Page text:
68. Siegmund-Schultze, M.; Rischkowsky, B.; da Veiga, J.B.; King, J.M. Cattle are cash generating assets for mixed smallholder farms in the Eastern Amazon. Agric. Syst. 2007, 94, 738–749. [Google Scholar]
  69. Börner, J.; Vosti, S. Managing tropical forest ecosystem services: An overview of options. In Governing the Provision of Ecosystem Services; Muradian, R., Rival, L., Eds.; Springer: Berlin, Germany, 2012. in press. [Google Scholar]
  70. Cacho, O.; Marshall, G.R.; Milne, M. Transaction and abatement costs of carbon-sink projects in developing countries. Environ. Dev. Econ. 2005, 10, 597–614. [Google Scholar]
  71. Brito, B.; Barreto, P. A eficácia da aplicação da lei de crimes ambientais pelo Ibama para proteção de florestas no Pará (in Portuguese). Rev. Direito Ambient. 2006, 43, 35–65. [Google Scholar]
  72. Soares-Filho, B.S.; Nepstad, D.C.; Curran, L.M.; Cerqueira, G.C.; Garcia, R.A.; Ramos, C.A.; Voll, E.; McDonald, A.; Lefebvre, A.P.; Schlesinger, P. Modelling conservation in the Amazon basin. Nature 2006, 440, 520–523. [Google Scholar]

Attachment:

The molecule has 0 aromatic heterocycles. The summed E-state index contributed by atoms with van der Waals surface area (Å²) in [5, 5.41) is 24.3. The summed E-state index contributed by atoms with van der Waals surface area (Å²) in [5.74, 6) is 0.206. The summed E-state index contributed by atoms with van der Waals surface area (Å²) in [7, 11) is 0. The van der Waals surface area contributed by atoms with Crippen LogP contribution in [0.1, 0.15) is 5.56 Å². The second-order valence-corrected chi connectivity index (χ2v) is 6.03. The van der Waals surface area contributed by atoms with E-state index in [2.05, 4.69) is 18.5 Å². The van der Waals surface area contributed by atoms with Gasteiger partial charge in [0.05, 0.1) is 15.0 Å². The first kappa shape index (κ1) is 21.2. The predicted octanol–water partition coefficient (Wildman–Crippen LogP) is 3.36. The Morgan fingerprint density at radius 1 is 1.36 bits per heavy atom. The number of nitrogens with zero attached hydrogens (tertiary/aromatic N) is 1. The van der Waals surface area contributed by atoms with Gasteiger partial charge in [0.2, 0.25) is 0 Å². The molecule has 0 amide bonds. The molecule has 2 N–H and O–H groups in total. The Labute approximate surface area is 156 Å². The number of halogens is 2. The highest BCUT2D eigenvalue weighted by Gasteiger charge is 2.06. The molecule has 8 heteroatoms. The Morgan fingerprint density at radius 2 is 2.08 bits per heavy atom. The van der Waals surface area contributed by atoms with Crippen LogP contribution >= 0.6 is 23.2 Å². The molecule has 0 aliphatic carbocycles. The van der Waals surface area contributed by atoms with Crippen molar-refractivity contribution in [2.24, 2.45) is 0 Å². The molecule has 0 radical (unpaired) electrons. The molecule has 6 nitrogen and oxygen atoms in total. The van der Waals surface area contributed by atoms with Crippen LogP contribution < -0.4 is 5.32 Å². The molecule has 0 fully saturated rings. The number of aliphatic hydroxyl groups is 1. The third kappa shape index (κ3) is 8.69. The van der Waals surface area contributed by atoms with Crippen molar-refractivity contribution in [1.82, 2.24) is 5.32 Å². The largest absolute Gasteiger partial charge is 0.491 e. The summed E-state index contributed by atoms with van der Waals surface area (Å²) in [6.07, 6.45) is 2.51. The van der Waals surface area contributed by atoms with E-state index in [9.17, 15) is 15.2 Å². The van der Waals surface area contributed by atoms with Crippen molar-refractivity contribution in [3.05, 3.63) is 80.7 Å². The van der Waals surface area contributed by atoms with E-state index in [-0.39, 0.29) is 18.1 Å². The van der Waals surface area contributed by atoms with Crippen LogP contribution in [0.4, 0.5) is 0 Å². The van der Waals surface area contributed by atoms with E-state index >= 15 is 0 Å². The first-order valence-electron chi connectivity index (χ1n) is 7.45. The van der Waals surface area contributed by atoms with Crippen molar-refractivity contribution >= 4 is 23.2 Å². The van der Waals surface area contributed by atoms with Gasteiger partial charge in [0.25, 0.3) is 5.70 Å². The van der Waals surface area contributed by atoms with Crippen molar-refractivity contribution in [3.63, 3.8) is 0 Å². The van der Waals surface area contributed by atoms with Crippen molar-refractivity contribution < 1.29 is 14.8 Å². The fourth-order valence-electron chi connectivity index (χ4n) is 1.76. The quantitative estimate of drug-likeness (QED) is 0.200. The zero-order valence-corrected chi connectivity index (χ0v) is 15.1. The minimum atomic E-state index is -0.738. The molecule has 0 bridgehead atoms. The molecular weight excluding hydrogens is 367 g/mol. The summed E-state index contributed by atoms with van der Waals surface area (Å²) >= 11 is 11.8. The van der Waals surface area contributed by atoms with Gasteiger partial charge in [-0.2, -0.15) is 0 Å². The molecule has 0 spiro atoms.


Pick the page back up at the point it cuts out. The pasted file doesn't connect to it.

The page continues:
73. Nelson, A. Travel time to major cities: A global map of Accessibility. Available online: (accessed on 5 July 2012).
  74. Viana, V.; Grieg-Gran, M.; Mea, R.D.; Ribenboim, G. The Costs of REDD: Lessons from the Amazon; Brief Report 17076IIED; IIED: London, UK, 2009. [Google Scholar]
  75. Barros, E.; Grimaldi, M.; Sarrazin, M.; Chauvel, A.; Mitja, D.; Desjardins, T.; Lavelle, P. Soil physical degradation and changes in macrofaunal communities in Central Amazon. Appl. Soil Ecol. 2004, 26, 157–168. [Google Scholar] [CrossRef]
  76. Castro, M.; Singer, B. Agricultural settlement and soil quality in the Brazilian Amazon. Popul. Environ. 2012. in press. [Google Scholar]
  77. Jackson, R.B.; Jobbagy, E.G.; Avissar, R.; Roy, S.B.; Barrett, D.J.; Cook, C.W.; Farley, K.A.; le Maitre, D.C.; McCarl, B.A.; Murray, B.C. Trading water for carbon with biological carbon sequestration. Science 2005, 310, 1944–1947. [Google Scholar]
  78. Carpentier, C.L.; Vosti, S.A.; Witcover, J. Intensified production systems on western Brazilian Amazon settlement farms: Could they save the forest. Agric. Ecosyst. Environ. 2000, 82, 73–88. [Google Scholar]
  79. Carpentier, C.L.; Vosti, S.; Witcover, J. Small-scale farms in the western Brazilian Amazon: Can they benefit from carbon trade? In EPTD Discussion Papers; International Food Policy Research Institute: Washington, DC, USA, 2002. [Google Scholar]
  80. Börner, J. A Bio-Economic Model of Small-Scale Farmers’ Land Use Decisions and Technology Choice in the Eastern Brazilian Amazon in Faculty of Agriculture; University of Bonn: Bonn, Germany, 2006. [Google Scholar]